Is Your Dog as Smart as a 2-Year Old?

Canine researcher Stanley Coren says dogs are as smart as 2-year-old kids and can comprehend more than 150 words. Brit / Flickr

Most dog owners think their canines are pretty smart, don’t they?  After all, they each have their own unique personalities, and through proper dog training, they can all learn, right?  That being true, here’s an interesting article about recent research to determine the top 7 smartest breeds.

Read on to find out if your pet ranks in the Top 7.

Which Dog is the Smartest?

by Miller-McCune Staff, December 22, 2009

A leading canine researcher says dogs understand more than 150 words and can count up to four or five. He has compiled a list of the world’s smartest dogs. See if your pooch cracks his Top 7.

The American Psychological Association’s 117th annual convention featured psychologist and leading canine researcher Stanley Coren, widely published author from the University of British Columbia. The subject of his talk: “How Dogs Think.”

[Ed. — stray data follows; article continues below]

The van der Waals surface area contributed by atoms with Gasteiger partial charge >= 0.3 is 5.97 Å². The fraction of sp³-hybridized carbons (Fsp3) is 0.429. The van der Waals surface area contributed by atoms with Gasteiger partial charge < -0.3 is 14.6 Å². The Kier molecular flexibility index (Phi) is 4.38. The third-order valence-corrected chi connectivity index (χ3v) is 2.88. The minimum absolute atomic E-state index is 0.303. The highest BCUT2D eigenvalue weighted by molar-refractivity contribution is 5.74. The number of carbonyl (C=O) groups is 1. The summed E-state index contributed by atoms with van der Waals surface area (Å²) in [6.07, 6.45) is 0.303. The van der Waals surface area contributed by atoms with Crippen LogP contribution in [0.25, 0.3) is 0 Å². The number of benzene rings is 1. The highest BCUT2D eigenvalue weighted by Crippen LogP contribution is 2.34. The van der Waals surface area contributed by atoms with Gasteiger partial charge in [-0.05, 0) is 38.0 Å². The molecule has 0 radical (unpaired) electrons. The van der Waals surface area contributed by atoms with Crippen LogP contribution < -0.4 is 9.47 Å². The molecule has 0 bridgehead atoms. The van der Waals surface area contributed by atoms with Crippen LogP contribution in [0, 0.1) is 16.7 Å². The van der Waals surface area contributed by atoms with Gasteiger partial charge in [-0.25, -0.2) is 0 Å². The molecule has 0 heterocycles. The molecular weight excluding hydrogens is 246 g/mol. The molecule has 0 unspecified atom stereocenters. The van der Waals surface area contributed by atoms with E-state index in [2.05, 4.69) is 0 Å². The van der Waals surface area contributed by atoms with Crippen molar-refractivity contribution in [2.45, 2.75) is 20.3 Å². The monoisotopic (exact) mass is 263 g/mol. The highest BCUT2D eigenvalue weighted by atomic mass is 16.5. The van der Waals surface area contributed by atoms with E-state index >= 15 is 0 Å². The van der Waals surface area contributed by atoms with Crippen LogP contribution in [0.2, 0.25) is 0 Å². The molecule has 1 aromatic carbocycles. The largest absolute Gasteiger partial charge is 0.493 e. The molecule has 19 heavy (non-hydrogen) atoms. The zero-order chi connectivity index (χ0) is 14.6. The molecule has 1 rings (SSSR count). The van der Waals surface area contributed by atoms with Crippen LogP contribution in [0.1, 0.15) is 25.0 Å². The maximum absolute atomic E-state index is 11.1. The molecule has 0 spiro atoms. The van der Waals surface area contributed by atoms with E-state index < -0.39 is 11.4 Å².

The good news: Dogs are as smart as 2-year-old kids, can comprehend more than 150 words (although “super dogs” can understand 250), and can count up to four or five. The bad news: They are “consciously deceptive” and trick people into giving them what they want. “And they are nearly as successful in deceiving humans as humans are in deceiving dogs,” Coren said. But you knew that.

To settle the Mother of All Dog Park Arguments, Coren studied data from 208 dog-obedience judges in the United States and Canada to determine the differences in working and obedience intelligence across different dog breeds. And the results of the smartest pooch competition are in:

No. 1: Border collies.

No. 2: Poodles (in what has to be called an upset, surely).

No. 3: German shepherds.

No. 4: Golden retrievers (sorry, folks, still not convinced).

No. 5: Dobermans.

No. 6: Shetland sheepdogs (this one’s for you, MacDuff*).

No. 7: Labrador retrievers.

* The Napkin’s boyhood dog

The Cocktail Napkin appears at the back page of each issue of Miller-McCune magazine, highlighting current research that merits a raised eyebow or a painful grin.

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